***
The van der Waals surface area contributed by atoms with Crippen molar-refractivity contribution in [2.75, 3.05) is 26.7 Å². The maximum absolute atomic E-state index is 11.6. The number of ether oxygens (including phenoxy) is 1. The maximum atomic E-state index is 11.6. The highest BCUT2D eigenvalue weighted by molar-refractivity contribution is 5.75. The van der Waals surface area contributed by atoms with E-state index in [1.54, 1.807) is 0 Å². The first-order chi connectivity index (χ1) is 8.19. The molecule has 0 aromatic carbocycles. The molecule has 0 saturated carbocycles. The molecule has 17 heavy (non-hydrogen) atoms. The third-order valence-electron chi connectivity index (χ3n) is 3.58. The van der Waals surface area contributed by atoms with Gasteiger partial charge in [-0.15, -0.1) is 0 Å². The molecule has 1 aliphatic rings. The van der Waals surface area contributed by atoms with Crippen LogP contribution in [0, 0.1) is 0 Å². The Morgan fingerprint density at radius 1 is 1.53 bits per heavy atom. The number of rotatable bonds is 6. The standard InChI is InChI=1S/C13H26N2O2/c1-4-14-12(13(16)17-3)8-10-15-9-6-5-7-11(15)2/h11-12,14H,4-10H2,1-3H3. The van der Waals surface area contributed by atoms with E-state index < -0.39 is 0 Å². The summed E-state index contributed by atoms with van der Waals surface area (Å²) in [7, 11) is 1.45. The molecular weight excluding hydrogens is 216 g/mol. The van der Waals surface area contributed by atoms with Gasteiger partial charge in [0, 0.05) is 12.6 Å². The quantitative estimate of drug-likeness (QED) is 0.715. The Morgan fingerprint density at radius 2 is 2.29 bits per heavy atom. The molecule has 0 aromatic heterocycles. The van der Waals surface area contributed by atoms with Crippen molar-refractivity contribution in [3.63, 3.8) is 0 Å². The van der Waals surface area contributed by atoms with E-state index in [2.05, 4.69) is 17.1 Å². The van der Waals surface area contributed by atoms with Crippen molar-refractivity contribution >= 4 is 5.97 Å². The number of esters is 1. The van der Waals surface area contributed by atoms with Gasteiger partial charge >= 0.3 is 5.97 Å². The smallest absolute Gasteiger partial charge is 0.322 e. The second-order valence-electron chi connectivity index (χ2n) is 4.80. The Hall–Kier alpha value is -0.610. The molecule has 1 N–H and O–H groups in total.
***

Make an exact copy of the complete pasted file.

The van der Waals surface area contributed by atoms with Crippen molar-refractivity contribution in [2.75, 3.05) is 26.7 Å². The maximum absolute atomic E-state index is 11.6. The number of ether oxygens (including phenoxy) is 1. The maximum atomic E-state index is 11.6. The highest BCUT2D eigenvalue weighted by molar-refractivity contribution is 5.75. The van der Waals surface area contributed by atoms with E-state index in [1.54, 1.807) is 0 Å². The first-order chi connectivity index (χ1) is 8.19. The molecule has 0 aromatic carbocycles. The molecule has 0 saturated carbocycles. The molecule has 17 heavy (non-hydrogen) atoms. The third-order valence-electron chi connectivity index (χ3n) is 3.58. The van der Waals surface area contributed by atoms with Gasteiger partial charge in [-0.15, -0.1) is 0 Å². The molecule has 1 aliphatic rings. The van der Waals surface area contributed by atoms with Crippen LogP contribution in [0, 0.1) is 0 Å². The Morgan fingerprint density at radius 1 is 1.53 bits per heavy atom. The number of rotatable bonds is 6. The standard InChI is InChI=1S/C13H26N2O2/c1-4-14-12(13(16)17-3)8-10-15-9-6-5-7-11(15)2/h11-12,14H,4-10H2,1-3H3. The van der Waals surface area contributed by atoms with E-state index < -0.39 is 0 Å². The summed E-state index contributed by atoms with van der Waals surface area (Å²) in [7, 11) is 1.45. The molecular weight excluding hydrogens is 216 g/mol. The van der Waals surface area contributed by atoms with Gasteiger partial charge in [0, 0.05) is 12.6 Å². The quantitative estimate of drug-likeness (QED) is 0.715. The Morgan fingerprint density at radius 2 is 2.29 bits per heavy atom. The molecule has 0 aromatic heterocycles. The van der Waals surface area contributed by atoms with Crippen molar-refractivity contribution in [3.63, 3.8) is 0 Å². The van der Waals surface area contributed by atoms with E-state index in [2.05, 4.69) is 17.1 Å². The van der Waals surface area contributed by atoms with Crippen molar-refractivity contribution >= 4 is 5.97 Å². The number of esters is 1. The van der Waals surface area contributed by atoms with Gasteiger partial charge >= 0.3 is 5.97 Å². The smallest absolute Gasteiger partial charge is 0.322 e. The second-order valence-electron chi connectivity index (χ2n) is 4.80. The Hall–Kier alpha value is -0.610. The molecule has 1 N–H and O–H groups in total.